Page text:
We’re here today to mourn the passing but also to honor the life of Elliot Fleischer, beloved husband, father and grandfather. We’re sad to be here, but we know, without any hesitation, that life was not life for him any more, and we should be content that everything that could have been done was done for him, and that he got the best of care from Shirley and the medical personnel, and that this was his time.
Elliot was born in Poland on Mar 22, 1924, the beloved son of Morris & Mary and dear brother of Lea. To say that Elliot’s upbringing was humble is an understatement. He was brought up in a town in Poland where the arrival of a bus brought the whole town out just to look. His father went to England to try to make a better life for his family and had a grocery store there, but someone turned him and he had to leave and he went to Belgium. He was never heard from again because the Nazis murdered him.
So imagine: The last time he saw his father was when he was 3 years old.
His mother went to America when he was 9 and sent for him three years later. Imagine being without both of your parents when you are 9 years old. Imagine coming to a new country when you are 12 years old in order to escape the Holocaust. Here you are, you don’t know the language, and you have to start school at the beginning. You go from Kindergarten to sixth grade in one year. Talk about a smart kid. Talk about adjustment and adaptation. That takes its own kind of courage. Those of us who were born here in America have no idea what the others went through.
Elliot served his new country in WW II, ready to fight the enemies of his new country and his people. He served 3 years in Iceland and learned about the automotive field and photography.
He worked with his family and ran a Grocery store on Grand Avenue. He became a Real Estate Broker and did this for many years until his retirement in the 1980’s. Elliot was an honest man and a hard worker. He would take any job he could when things were hard in real estate. He was a good man. Once when his own family was struggling, he helped another family that didn’t have fuel and was freezing.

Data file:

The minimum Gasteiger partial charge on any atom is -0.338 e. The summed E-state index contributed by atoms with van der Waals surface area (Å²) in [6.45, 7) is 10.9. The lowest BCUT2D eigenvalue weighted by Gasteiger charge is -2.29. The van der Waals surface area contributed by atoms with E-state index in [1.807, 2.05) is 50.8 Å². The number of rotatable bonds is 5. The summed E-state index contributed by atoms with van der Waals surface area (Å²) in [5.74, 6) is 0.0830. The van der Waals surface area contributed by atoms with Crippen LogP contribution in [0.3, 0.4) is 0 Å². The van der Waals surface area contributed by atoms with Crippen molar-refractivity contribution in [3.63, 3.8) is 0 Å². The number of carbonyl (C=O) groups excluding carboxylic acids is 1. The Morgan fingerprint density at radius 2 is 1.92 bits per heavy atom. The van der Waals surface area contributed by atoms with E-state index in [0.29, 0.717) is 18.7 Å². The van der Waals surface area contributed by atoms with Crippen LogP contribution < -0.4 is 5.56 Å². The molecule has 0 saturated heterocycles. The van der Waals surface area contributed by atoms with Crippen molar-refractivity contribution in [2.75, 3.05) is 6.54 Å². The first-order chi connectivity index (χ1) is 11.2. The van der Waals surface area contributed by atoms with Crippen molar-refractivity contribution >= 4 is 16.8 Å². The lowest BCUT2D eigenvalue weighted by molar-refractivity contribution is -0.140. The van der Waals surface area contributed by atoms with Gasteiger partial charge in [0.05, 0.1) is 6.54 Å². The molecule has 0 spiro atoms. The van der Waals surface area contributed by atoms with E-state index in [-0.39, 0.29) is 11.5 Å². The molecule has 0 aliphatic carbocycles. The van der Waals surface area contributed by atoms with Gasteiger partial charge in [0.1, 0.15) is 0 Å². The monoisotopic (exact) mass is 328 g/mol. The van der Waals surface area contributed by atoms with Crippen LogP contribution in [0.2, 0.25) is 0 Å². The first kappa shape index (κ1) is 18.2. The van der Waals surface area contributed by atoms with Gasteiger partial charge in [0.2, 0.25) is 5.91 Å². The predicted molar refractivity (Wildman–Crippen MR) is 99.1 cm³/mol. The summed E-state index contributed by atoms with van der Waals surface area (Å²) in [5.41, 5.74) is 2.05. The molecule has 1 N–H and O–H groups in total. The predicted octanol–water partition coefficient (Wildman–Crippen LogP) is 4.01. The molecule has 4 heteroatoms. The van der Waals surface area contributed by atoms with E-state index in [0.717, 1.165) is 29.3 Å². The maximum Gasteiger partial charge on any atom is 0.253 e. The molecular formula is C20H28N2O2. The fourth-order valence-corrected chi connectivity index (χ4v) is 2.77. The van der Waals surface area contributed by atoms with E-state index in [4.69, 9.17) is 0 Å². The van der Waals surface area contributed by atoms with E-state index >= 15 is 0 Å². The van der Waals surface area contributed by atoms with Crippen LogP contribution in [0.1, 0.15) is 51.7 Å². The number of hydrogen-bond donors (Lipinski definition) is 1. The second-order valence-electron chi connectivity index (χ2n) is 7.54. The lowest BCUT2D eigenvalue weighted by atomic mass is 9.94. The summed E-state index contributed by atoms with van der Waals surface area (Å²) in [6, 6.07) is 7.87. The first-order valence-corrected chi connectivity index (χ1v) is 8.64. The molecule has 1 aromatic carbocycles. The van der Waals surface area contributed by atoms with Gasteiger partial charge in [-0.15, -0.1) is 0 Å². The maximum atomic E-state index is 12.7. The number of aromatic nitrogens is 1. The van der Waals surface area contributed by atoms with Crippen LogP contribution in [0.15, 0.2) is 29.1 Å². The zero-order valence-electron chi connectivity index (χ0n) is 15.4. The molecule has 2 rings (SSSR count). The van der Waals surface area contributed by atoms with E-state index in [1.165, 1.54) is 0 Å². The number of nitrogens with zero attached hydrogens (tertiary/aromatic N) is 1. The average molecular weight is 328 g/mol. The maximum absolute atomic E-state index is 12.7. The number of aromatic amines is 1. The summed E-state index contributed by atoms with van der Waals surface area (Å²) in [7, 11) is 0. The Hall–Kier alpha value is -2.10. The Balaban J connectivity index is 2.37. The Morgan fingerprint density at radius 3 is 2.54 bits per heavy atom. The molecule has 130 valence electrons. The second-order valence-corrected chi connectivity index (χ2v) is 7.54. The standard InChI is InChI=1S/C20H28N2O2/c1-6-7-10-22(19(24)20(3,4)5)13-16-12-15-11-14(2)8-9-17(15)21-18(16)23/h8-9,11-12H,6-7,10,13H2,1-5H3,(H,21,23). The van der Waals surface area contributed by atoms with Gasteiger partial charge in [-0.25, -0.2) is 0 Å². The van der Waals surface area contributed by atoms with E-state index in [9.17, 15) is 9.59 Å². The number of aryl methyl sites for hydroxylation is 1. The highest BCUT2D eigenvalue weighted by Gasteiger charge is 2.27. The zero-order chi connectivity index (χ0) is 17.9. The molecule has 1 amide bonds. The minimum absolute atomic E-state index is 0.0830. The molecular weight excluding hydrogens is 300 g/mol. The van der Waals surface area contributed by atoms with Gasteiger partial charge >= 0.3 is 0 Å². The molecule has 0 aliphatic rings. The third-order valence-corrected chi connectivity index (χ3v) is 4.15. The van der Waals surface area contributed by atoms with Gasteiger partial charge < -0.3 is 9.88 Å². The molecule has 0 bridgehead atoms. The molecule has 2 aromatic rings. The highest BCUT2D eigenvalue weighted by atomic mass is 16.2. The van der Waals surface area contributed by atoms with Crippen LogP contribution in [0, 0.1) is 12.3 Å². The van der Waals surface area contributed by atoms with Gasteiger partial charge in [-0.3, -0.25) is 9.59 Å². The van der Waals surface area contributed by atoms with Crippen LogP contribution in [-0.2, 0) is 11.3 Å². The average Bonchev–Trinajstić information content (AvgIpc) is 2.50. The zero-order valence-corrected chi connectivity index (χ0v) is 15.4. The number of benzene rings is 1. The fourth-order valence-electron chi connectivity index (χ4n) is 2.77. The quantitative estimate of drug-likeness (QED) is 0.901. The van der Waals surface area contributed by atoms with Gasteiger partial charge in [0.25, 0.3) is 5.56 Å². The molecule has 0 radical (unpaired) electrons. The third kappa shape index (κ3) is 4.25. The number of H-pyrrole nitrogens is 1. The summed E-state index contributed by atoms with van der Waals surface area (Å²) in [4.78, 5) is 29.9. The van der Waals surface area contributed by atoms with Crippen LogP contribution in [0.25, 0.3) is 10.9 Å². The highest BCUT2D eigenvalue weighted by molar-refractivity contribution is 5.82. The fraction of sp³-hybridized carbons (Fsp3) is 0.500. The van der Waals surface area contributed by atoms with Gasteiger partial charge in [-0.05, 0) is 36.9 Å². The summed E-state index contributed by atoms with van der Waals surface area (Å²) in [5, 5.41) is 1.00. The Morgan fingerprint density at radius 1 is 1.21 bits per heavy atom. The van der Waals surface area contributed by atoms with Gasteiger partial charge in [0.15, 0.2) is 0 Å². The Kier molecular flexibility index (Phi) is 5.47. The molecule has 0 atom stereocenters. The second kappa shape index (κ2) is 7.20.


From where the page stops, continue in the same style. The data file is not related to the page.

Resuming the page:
He was married to Shirley for 64 years. They had lived two blocks from each other but had never met. He loved having Shirley’s family as his own. They have had a wonderful marriage and they loved each other very much. He loved his home. Since he had moved a lot as a child, he said to Shirley: “When we have a home we’re never going to move.”
Together they raised their wonderful and beloved children Dan and Barry and Michele.
The boys had band rehearsals at their home. It was a happy house. He drove the kids everywhere. Whatever the kids wanted, he would do for them It was a happy family.
He loved being Jewish. He loved to dress up to go to shul. He loved the Jewish holidays. He was so thrilled to go to Israel. He wanted to name Daniel Herzl after the founder of modern Zionism.
Michele’s passing was something that was so unbearable that there really are no words. I remember his face. And even at the end, he was still looking for her and crying for her. Now they will be together again.
Elliot was so proud of his family, of Daniel and Magda and Barry and Robin. And he was so proud to be the cherished Grandfather of Rebecca, Rachel, & Adam.
Elliot had quite a sense of humor
He always had a joke
And he had his favorite expressions like
Paint me yellow and call me a taxi
Cut off my legs and Call me Shorty
To Shirley and Dan and Barry and the whole family, we wish you G-d’s comfort at this sad time. You loved him and he loved each of you. He was a righteous man. May he rest in peace.